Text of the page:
In part, this was evidenced in 2005, when a North Kona lava tube containing more than 30 kiʻi (Hawaiian religious images) were discovered during the construction at “The Shores of Kohanaiki.” Some believe the cave served as storage or a hiding place. Some have also suggested that it might have been a secret place of worship.
The discovery is regarded as especially significant because there were no human remains found with the objects, leading many to believe that they were hidden away after the abolishment of the ‘ai kapu system in 1819. (OHA)
An initial chamber about 12-feet high and 60-feet long leads to a second, smaller chamber containing the wooden images and stone uprights. “(A)side from the initial puncture point in the ceiling, the cave interior appears to be structurally sound and does not present a threat of collapsing at this time.”
“About three-dozen of the wooden images are made from limbs of varying dimensions, carved with slits for eyes and a mouth. They were left in this natural state with no other carved or stylistic features.”
“They are all similar and may have been carved by the same person or personages who were schooled under the same priestly order. A few of the kiʻi retain the ‘Y’ shaped fork created by the outgrowth of two branches, with eyes and mouth carved below the split.” (OHA)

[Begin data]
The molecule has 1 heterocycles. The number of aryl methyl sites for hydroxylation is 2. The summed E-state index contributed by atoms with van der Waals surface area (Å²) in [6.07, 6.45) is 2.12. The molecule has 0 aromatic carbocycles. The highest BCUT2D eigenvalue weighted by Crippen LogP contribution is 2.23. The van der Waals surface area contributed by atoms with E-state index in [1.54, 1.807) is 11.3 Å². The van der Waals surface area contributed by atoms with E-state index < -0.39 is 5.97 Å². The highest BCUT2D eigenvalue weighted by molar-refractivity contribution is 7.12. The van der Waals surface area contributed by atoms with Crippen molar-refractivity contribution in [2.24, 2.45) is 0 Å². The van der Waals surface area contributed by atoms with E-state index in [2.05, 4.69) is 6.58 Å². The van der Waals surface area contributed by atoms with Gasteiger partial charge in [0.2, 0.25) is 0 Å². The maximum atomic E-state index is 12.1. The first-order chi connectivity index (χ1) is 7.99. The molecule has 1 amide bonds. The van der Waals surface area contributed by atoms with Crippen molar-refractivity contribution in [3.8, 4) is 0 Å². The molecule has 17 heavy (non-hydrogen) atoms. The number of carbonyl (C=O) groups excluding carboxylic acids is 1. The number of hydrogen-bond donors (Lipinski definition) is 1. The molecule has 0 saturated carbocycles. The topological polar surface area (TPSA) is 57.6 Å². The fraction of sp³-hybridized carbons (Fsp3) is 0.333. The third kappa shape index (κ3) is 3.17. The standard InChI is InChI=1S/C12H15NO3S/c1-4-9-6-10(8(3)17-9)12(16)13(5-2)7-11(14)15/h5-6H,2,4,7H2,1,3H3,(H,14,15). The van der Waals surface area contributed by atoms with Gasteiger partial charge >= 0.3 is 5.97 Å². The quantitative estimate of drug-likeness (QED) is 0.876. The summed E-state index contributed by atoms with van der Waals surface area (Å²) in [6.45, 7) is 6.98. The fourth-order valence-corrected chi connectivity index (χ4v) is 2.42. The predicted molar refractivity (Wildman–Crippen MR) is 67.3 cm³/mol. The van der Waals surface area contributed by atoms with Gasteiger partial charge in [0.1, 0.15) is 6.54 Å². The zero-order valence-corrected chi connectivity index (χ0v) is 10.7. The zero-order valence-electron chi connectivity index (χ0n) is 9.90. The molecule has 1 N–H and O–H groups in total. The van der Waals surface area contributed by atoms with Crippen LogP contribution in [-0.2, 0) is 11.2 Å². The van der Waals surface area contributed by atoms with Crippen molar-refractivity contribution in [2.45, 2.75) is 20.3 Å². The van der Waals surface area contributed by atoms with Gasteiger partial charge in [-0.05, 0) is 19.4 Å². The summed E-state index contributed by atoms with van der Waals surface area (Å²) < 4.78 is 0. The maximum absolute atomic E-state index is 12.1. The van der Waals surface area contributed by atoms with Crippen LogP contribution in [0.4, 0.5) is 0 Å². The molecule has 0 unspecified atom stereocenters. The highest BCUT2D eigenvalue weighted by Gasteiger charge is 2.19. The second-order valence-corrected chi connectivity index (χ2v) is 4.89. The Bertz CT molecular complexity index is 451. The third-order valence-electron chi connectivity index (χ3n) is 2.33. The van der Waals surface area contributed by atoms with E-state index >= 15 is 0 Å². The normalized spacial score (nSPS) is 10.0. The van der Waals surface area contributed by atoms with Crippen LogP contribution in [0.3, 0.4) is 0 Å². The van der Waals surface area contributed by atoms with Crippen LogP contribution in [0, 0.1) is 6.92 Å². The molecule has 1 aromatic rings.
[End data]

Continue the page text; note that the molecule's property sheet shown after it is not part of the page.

This isn’t the first such find.
The Pacific Commercial Advertiser reported (September 23, 1876,) “Recently some of the employees of Dr Trousseau in North Kona Hawaiʻi discovered a lot of wooden idols of the olden time, in a cave on the mountain. They were in a good state of preservation and had doubtless been undisturbed in their hiding place since the time when they were deposited there to escape the general destruction of idols by order of Kaahumanu”.
This earlier discovery on the side of Hualālai was the first reported discovery of such a large clutch of images, under circumstances suggesting either the survival of a secret cult, or a shrine predating the abrogation of the traditional religion. (Rose)
All were carved from ʻōhia logs; the bark was removed and both ends were roughly hacked to blunt points. Although some individuality was in each carving, several similarities stand out: wide grooves and shallow cuts to delineate circular eyes and mouths.
King Kalākaua acquired the great majority of the images from the Mt Hualālai cave; it is not clear whether he actually visited the cave. Despite, or perhaps because of, their relative simplicity, they share some claim to be numbered among the most unusual of all Hawaiian carvings. (Rose) Of the total 26 or so post images taken from the Mt Hualālai cave, 12 are preserved in three museums in Europe and the US.
The two finds noted here, although both in North Kona, were in significantly different areas: Kohanaiki near the shoreline (that cave with all the kiʻi has been sealed in 2006) and the other is way up the side of Hualālai (all of the contents of that cave were removed by 1885.) Some have labeled these caves as “Ke Ana O Ke Kiʻi” (The Cave of Images.)
The image shows one of the kiʻi from the Mt Hualālai Ke Ana O Ke Kiʻi; it is in the Ethnologisches Museum in Berlin. In addition, I have included other related images in a folder of like name in the Photos section on my Facebook and Google+ pages.